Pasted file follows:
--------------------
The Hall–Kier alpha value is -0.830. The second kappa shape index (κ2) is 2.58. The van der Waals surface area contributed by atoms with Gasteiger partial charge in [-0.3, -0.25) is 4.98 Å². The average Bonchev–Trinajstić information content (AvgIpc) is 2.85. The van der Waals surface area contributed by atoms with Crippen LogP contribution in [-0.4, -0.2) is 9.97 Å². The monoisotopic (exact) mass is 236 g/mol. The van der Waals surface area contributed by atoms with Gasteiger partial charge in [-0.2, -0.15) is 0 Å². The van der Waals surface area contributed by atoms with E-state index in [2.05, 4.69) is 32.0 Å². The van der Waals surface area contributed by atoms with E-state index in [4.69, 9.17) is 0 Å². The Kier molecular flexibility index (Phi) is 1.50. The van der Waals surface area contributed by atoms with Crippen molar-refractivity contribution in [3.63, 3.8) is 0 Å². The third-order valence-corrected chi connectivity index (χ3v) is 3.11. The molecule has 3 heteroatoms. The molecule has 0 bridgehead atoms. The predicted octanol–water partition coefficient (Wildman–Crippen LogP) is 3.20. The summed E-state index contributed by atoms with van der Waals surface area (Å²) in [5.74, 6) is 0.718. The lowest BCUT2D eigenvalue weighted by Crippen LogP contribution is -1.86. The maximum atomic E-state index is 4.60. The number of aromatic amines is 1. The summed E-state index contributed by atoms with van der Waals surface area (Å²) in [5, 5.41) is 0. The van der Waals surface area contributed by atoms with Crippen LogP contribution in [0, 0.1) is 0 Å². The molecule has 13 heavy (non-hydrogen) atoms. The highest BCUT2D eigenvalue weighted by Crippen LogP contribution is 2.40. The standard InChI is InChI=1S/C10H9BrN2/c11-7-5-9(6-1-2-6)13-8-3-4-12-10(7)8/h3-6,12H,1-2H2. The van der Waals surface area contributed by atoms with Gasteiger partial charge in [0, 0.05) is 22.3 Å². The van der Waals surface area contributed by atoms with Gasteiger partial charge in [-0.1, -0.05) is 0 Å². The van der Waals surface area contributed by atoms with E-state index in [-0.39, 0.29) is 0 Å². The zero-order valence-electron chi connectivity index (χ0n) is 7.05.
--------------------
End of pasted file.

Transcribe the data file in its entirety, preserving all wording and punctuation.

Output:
The Hall–Kier alpha value is -0.830. The second kappa shape index (κ2) is 2.58. The van der Waals surface area contributed by atoms with Gasteiger partial charge in [-0.3, -0.25) is 4.98 Å². The average Bonchev–Trinajstić information content (AvgIpc) is 2.85. The van der Waals surface area contributed by atoms with Crippen LogP contribution in [-0.4, -0.2) is 9.97 Å². The monoisotopic (exact) mass is 236 g/mol. The van der Waals surface area contributed by atoms with Gasteiger partial charge in [-0.2, -0.15) is 0 Å². The van der Waals surface area contributed by atoms with E-state index in [2.05, 4.69) is 32.0 Å². The van der Waals surface area contributed by atoms with E-state index in [4.69, 9.17) is 0 Å². The Kier molecular flexibility index (Phi) is 1.50. The van der Waals surface area contributed by atoms with Crippen molar-refractivity contribution in [3.63, 3.8) is 0 Å². The third-order valence-corrected chi connectivity index (χ3v) is 3.11. The molecule has 3 heteroatoms. The molecule has 0 bridgehead atoms. The predicted octanol–water partition coefficient (Wildman–Crippen LogP) is 3.20. The summed E-state index contributed by atoms with van der Waals surface area (Å²) in [5.74, 6) is 0.718. The lowest BCUT2D eigenvalue weighted by Crippen LogP contribution is -1.86. The maximum atomic E-state index is 4.60. The number of aromatic amines is 1. The summed E-state index contributed by atoms with van der Waals surface area (Å²) in [5, 5.41) is 0. The van der Waals surface area contributed by atoms with Crippen LogP contribution in [0, 0.1) is 0 Å². The molecule has 13 heavy (non-hydrogen) atoms. The highest BCUT2D eigenvalue weighted by Crippen LogP contribution is 2.40. The standard InChI is InChI=1S/C10H9BrN2/c11-7-5-9(6-1-2-6)13-8-3-4-12-10(7)8/h3-6,12H,1-2H2. The van der Waals surface area contributed by atoms with Gasteiger partial charge in [0, 0.05) is 22.3 Å². The van der Waals surface area contributed by atoms with Gasteiger partial charge in [-0.1, -0.05) is 0 Å². The van der Waals surface area contributed by atoms with E-state index in [-0.39, 0.29) is 0 Å². The zero-order valence-electron chi connectivity index (χ0n) is 7.05.